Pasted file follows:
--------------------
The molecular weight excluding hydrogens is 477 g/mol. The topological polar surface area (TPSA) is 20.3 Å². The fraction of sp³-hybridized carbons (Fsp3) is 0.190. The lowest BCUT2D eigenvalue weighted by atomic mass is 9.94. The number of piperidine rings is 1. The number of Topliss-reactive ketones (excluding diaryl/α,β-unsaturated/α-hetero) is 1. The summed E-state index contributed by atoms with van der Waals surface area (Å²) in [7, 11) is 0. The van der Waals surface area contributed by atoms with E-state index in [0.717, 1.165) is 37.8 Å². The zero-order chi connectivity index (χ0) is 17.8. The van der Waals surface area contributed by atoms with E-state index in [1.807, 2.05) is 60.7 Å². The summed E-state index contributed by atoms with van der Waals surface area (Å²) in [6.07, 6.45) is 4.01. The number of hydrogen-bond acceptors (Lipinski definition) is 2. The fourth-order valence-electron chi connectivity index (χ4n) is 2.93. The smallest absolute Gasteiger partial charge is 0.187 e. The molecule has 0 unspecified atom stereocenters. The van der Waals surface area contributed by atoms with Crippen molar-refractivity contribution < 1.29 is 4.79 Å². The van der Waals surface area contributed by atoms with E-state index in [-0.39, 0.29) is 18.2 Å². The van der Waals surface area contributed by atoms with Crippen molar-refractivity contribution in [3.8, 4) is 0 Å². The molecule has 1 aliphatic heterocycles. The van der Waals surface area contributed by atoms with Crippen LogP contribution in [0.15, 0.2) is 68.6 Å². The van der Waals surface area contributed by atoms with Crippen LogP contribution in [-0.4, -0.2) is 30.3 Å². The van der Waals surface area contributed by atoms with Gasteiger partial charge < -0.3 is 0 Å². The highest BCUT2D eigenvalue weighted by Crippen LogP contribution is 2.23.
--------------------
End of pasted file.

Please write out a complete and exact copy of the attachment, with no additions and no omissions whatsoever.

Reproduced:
The molecular weight excluding hydrogens is 477 g/mol. The topological polar surface area (TPSA) is 20.3 Å². The fraction of sp³-hybridized carbons (Fsp3) is 0.190. The lowest BCUT2D eigenvalue weighted by atomic mass is 9.94. The number of piperidine rings is 1. The number of Topliss-reactive ketones (excluding diaryl/α,β-unsaturated/α-hetero) is 1. The summed E-state index contributed by atoms with van der Waals surface area (Å²) in [7, 11) is 0. The van der Waals surface area contributed by atoms with E-state index in [0.717, 1.165) is 37.8 Å². The zero-order chi connectivity index (χ0) is 17.8. The van der Waals surface area contributed by atoms with E-state index in [1.807, 2.05) is 60.7 Å². The summed E-state index contributed by atoms with van der Waals surface area (Å²) in [6.07, 6.45) is 4.01. The number of hydrogen-bond acceptors (Lipinski definition) is 2. The fourth-order valence-electron chi connectivity index (χ4n) is 2.93. The smallest absolute Gasteiger partial charge is 0.187 e. The molecule has 0 unspecified atom stereocenters. The van der Waals surface area contributed by atoms with Crippen molar-refractivity contribution < 1.29 is 4.79 Å². The van der Waals surface area contributed by atoms with E-state index in [-0.39, 0.29) is 18.2 Å². The van der Waals surface area contributed by atoms with Crippen molar-refractivity contribution in [3.8, 4) is 0 Å². The molecule has 1 aliphatic heterocycles. The van der Waals surface area contributed by atoms with Crippen LogP contribution in [0.15, 0.2) is 68.6 Å². The van der Waals surface area contributed by atoms with Crippen LogP contribution in [-0.4, -0.2) is 30.3 Å². The van der Waals surface area contributed by atoms with Gasteiger partial charge < -0.3 is 0 Å². The highest BCUT2D eigenvalue weighted by Crippen LogP contribution is 2.23.